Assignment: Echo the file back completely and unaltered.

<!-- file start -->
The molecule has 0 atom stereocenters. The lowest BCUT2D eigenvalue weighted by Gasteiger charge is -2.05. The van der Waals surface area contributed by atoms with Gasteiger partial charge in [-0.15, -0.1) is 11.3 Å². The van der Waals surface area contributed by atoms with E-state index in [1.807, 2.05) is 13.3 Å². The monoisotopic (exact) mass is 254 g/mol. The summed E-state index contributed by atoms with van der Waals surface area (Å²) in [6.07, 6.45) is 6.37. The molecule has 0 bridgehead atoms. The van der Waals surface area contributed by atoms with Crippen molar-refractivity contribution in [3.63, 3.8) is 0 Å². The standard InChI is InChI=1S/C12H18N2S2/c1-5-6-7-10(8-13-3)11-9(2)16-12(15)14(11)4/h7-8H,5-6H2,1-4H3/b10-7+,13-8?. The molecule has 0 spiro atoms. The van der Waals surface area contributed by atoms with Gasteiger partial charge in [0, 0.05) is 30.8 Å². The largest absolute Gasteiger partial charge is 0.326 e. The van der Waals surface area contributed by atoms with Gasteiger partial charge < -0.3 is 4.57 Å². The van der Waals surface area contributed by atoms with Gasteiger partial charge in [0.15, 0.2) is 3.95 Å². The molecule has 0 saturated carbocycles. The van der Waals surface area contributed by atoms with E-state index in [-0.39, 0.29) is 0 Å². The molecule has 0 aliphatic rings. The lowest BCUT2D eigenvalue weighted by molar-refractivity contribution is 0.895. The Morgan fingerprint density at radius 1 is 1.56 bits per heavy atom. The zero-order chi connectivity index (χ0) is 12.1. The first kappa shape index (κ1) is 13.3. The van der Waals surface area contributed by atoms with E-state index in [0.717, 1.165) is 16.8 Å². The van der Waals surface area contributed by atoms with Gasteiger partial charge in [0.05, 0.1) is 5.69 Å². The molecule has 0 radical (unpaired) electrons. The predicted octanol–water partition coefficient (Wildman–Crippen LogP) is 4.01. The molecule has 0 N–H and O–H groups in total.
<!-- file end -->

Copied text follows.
The molecule has 0 atom stereocenters. The lowest BCUT2D eigenvalue weighted by Gasteiger charge is -2.05. The van der Waals surface area contributed by atoms with Gasteiger partial charge in [-0.15, -0.1) is 11.3 Å². The van der Waals surface area contributed by atoms with E-state index in [1.807, 2.05) is 13.3 Å². The monoisotopic (exact) mass is 254 g/mol. The summed E-state index contributed by atoms with van der Waals surface area (Å²) in [6.07, 6.45) is 6.37. The molecule has 0 bridgehead atoms. The van der Waals surface area contributed by atoms with Crippen molar-refractivity contribution in [3.63, 3.8) is 0 Å². The standard InChI is InChI=1S/C12H18N2S2/c1-5-6-7-10(8-13-3)11-9(2)16-12(15)14(11)4/h7-8H,5-6H2,1-4H3/b10-7+,13-8?. The molecule has 0 spiro atoms. The van der Waals surface area contributed by atoms with Gasteiger partial charge in [0, 0.05) is 30.8 Å². The largest absolute Gasteiger partial charge is 0.326 e. The van der Waals surface area contributed by atoms with Gasteiger partial charge < -0.3 is 4.57 Å². The van der Waals surface area contributed by atoms with Gasteiger partial charge in [0.15, 0.2) is 3.95 Å². The molecule has 0 saturated carbocycles. The van der Waals surface area contributed by atoms with E-state index in [-0.39, 0.29) is 0 Å². The molecule has 0 aliphatic rings. The lowest BCUT2D eigenvalue weighted by molar-refractivity contribution is 0.895. The Morgan fingerprint density at radius 1 is 1.56 bits per heavy atom. The zero-order chi connectivity index (χ0) is 12.1. The first kappa shape index (κ1) is 13.3. The van der Waals surface area contributed by atoms with E-state index in [0.717, 1.165) is 16.8 Å². The van der Waals surface area contributed by atoms with Gasteiger partial charge in [0.05, 0.1) is 5.69 Å². The molecule has 0 radical (unpaired) electrons. The predicted octanol–water partition coefficient (Wildman–Crippen LogP) is 4.01. The molecule has 0 N–H and O–H groups in total.